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We have gotten hundreds—approaching thousands—of emails and calls in the past week. Early decision has come out and people don’t understand why they were deferred or rejected. Our students did phenomenally well, but it seems, as we predicted, that more people than ever are getting turned away. This makes sense. School’s haven’t increased the number of kids they accept while applicant pools have expanded exponentially. It’s incredibly hard to get in. And people don’t like that.
By the time kids get to the interview, there are so many strenuous, variable parts of the operation, that they are usually just ready to assert control over what they can—namely, the essay and the interview. While we fully understand the desire to work hard at an area of the application where you can exert some effort with the objective of producing a result, unfortunately, no matter how much you put into the interview, it’s just not going to have much bearing on your admission. While essays can make or break an acceptance, interviews are also an exercise in you getting to learn about the school.
Picking the right college can feel like the most important decision of your life. And for most of you, it basically is. In this post, we go over some angles you should start thinking about before jumping into the selection process.
The college application is holistic. What that means is each part of it should help to complete a picture of the applicant for the admissions committee. As such, no two parts should be the same. A lot of kids end up writing their essays about something that’s already represented elsewhere in the application, like an extra-curricular. While we typically advise against doing that, there is an exception.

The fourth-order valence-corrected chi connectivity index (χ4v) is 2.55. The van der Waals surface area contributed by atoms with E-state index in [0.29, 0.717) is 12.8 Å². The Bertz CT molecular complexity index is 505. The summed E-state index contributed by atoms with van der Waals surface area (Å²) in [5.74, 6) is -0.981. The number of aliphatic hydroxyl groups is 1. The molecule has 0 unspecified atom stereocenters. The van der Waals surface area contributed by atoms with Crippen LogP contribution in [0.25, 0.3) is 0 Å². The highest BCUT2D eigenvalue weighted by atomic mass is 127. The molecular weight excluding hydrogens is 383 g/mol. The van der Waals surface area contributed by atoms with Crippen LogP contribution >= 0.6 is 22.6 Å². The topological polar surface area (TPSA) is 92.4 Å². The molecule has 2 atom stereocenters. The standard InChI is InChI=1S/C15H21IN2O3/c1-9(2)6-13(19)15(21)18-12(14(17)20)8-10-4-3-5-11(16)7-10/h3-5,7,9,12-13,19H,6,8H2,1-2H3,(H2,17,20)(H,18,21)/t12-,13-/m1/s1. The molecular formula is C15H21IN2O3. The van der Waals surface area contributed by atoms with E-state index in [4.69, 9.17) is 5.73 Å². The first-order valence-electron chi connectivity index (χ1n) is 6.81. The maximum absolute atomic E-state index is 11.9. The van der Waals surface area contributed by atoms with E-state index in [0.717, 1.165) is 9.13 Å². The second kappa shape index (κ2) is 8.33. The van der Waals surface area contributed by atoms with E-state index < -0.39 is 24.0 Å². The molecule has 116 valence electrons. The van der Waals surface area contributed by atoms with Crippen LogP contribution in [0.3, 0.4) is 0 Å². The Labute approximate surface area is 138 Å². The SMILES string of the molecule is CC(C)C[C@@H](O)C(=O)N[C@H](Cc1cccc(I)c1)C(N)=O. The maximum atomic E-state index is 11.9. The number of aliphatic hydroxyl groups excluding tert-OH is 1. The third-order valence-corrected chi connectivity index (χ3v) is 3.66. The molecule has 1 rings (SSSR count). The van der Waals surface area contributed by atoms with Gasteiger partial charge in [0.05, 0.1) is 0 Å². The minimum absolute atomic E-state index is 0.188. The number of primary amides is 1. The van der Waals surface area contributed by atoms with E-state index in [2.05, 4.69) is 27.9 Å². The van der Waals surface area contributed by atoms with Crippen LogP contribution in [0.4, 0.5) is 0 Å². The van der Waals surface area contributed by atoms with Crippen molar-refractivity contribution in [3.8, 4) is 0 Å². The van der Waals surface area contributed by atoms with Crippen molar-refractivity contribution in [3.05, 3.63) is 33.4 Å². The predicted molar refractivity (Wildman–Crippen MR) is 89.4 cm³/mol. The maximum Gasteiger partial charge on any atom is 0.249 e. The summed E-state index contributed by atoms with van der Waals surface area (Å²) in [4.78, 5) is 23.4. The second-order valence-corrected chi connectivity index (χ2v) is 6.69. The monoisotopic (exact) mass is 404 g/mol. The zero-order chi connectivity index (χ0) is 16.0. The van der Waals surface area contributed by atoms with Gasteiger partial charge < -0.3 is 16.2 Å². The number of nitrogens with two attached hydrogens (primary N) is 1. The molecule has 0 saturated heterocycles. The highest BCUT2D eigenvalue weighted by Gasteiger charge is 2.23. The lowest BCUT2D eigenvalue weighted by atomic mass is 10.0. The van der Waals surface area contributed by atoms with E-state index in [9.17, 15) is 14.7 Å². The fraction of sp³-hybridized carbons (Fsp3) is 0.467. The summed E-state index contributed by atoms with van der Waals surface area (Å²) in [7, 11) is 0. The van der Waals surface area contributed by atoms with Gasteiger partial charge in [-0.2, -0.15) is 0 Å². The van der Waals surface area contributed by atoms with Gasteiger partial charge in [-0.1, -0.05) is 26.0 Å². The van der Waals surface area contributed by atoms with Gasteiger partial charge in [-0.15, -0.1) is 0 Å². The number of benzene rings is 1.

Getting rejected from an early decision school can be gut-wrenching…for parents. Your kid has worked so hard, missed out on social activities in the name of extra-curricular ones, visited scores of colleges, and finally aligned their hopes on that perfect school only to be told that, well, this year isn’t their year, after all. Rejection is bad enough. What makes this time of year worse for kids who get the dreaded thin envelope is parents who are shaken, as well, and not doing a great job of hiding it.
We have been conditioned to believe that there is a very specific checklist of requirements to get into a great college. First comes the mandatory minimums of excellent grades and scores, followed by knockout essays. On the second tier lie the extra-curriculars, the recommendations and of course, the impressive hours of community service you’re supposed to somehow cram in instead of sleeping. But one thing on the list is not like the others; colleges require you to submit test scores, grades, essays, recommendations and a resume, but what a lot of kids don’t realize is that contrary to popular belief, community service can really be extra.
The odds of you getting into a school where you don’t fall into the range for GPA or scores is slim. But if you’re on the cusp, having great essays can tip the odds in your favor. They are an absolutely crucial part of the application and something we are very rigorous with in helping our own students. In this post, we discuss strategies for writing killer supplements.
The goal of the essay is to tell a story that illuminates something new about you to the admissions committee. Many students take this as an opportunity to try and get deep. Students frequently write about tragedy or major, life-altering obstacles they’ve faced. Some students choose to write about how they’ve grappled with something like addiction or disease. While those experiences are valid, there is a whole separate section just for them. This essay is not the appropriate platform. The trouble with writing about, well, trouble, is that one often falls short of connecting with the anonymous readers, and the whole point if the exercise is to connect with those very people.
We want to start this post by drawing an important distinction that is often overlooked: going to a community college or state school for two years and then transferring to a top tier school doesn’t work. That system can work if you’re transferring from a satellite campus to a main campus, but won’t get you from Temple to Penn. Here’s why:
By this time of year, many kids are anxiously awaiting to hear back from their top Early Decision school. Inevitably, there’s another group of students who either waited, or had some doubts, and decide that they wished they had applied Early Decision. Enter, ED II.